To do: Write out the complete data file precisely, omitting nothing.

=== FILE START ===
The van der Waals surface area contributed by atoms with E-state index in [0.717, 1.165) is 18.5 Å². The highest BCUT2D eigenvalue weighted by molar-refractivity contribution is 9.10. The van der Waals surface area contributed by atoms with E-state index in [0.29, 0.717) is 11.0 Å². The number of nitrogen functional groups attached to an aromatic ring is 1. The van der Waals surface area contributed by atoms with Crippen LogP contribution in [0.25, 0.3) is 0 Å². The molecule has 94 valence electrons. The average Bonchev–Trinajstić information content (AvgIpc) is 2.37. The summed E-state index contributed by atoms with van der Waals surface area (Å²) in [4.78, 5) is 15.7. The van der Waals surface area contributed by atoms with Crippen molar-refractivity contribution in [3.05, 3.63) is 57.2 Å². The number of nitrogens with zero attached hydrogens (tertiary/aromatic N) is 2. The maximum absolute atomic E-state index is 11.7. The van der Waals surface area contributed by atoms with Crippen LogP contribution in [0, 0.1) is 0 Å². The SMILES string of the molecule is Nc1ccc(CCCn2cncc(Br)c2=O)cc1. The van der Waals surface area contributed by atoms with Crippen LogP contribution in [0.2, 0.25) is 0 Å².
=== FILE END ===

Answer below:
The van der Waals surface area contributed by atoms with E-state index in [0.717, 1.165) is 18.5 Å². The highest BCUT2D eigenvalue weighted by molar-refractivity contribution is 9.10. The van der Waals surface area contributed by atoms with E-state index in [0.29, 0.717) is 11.0 Å². The number of nitrogen functional groups attached to an aromatic ring is 1. The van der Waals surface area contributed by atoms with Crippen LogP contribution in [0.25, 0.3) is 0 Å². The molecule has 94 valence electrons. The average Bonchev–Trinajstić information content (AvgIpc) is 2.37. The summed E-state index contributed by atoms with van der Waals surface area (Å²) in [4.78, 5) is 15.7. The van der Waals surface area contributed by atoms with Crippen molar-refractivity contribution in [3.05, 3.63) is 57.2 Å². The number of nitrogens with zero attached hydrogens (tertiary/aromatic N) is 2. The maximum absolute atomic E-state index is 11.7. The van der Waals surface area contributed by atoms with Crippen LogP contribution in [0, 0.1) is 0 Å². The SMILES string of the molecule is Nc1ccc(CCCn2cncc(Br)c2=O)cc1. The van der Waals surface area contributed by atoms with Crippen LogP contribution in [0.2, 0.25) is 0 Å².